An examination of Thomas Hardy's "The Darkling Thrush"
The Darkling Thrush" is a poem occasioned by the beginning of a new year and a new century. It is formally precise, comprised of four octaves with each stanza containing two quatrains in hymn measure. The movement of the first two stanzas is from observation of a winter landscape as perceived by an individual speaker to a terrible vision of the death of an era that the landscape seems to disclose. The action is in how the apprehension of this particular moment of seeing changes as the emotional impact of the scene solidifies.
I leant upon a coppice gate
When Frost was spectre-gray,
And Winter's dregs made desolate
The weakening eye of day.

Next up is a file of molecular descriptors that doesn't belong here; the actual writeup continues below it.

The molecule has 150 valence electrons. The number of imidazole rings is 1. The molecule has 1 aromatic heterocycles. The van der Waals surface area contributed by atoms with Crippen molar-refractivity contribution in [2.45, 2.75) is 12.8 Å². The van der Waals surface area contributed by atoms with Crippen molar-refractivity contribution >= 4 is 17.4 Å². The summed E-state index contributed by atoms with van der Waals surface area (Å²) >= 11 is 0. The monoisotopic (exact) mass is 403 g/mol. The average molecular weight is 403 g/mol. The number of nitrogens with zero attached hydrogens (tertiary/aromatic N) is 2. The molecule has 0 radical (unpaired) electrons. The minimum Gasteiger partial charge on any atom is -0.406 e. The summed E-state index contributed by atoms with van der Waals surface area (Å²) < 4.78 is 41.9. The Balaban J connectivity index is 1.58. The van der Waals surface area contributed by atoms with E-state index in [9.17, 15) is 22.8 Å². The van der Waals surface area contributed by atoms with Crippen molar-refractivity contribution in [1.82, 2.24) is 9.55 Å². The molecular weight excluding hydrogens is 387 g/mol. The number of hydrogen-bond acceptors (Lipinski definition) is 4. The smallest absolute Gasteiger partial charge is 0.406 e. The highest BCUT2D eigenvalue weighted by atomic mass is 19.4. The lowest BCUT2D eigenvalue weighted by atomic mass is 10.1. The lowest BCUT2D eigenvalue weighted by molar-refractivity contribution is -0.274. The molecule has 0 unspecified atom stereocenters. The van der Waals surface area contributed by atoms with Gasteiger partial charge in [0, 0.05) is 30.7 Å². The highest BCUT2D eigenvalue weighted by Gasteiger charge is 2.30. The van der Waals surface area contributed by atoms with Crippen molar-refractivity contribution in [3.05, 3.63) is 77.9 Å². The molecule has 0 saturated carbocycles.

The diction is simple and direct, and the tone is the quiet voice of private conversation. The spectral quality of frost is accurate and unforced suggesting a hoary coating, age, and the ghostly quality literal in its Latin root "spectrum", which means appearance or image. The landscape is an "appearance" we are seeing through the eyes of a subjective perceiver. The phenomena of frost are precisely represented but it also coincides with the psychological state of the speaker which becomes evident as the poem develops. Whether he was leaning on the gate at the edge of a wooded grove in casual observation or from fatigue, a sense of oppressiveness is underscored by consonance. The sluggish weight of "Winter's dregs" picks up and compounds the effect of "spectre-gray" which, in turn, leads into an effect of exhalation in "desolate." The word "dregs" with its strong stress and combination of a hard consonant with a sibiliant in "gs" forces a caesura, and then desolate trails off from its strong stress. "DE solate" when spoken as normal speech lengthens its duration in a falling cadence in comparison to "COPpice GATE" even though it maintains regularity metrically. Although the line is enjambed, the tongue requires a little adjusting, and another slowing down...
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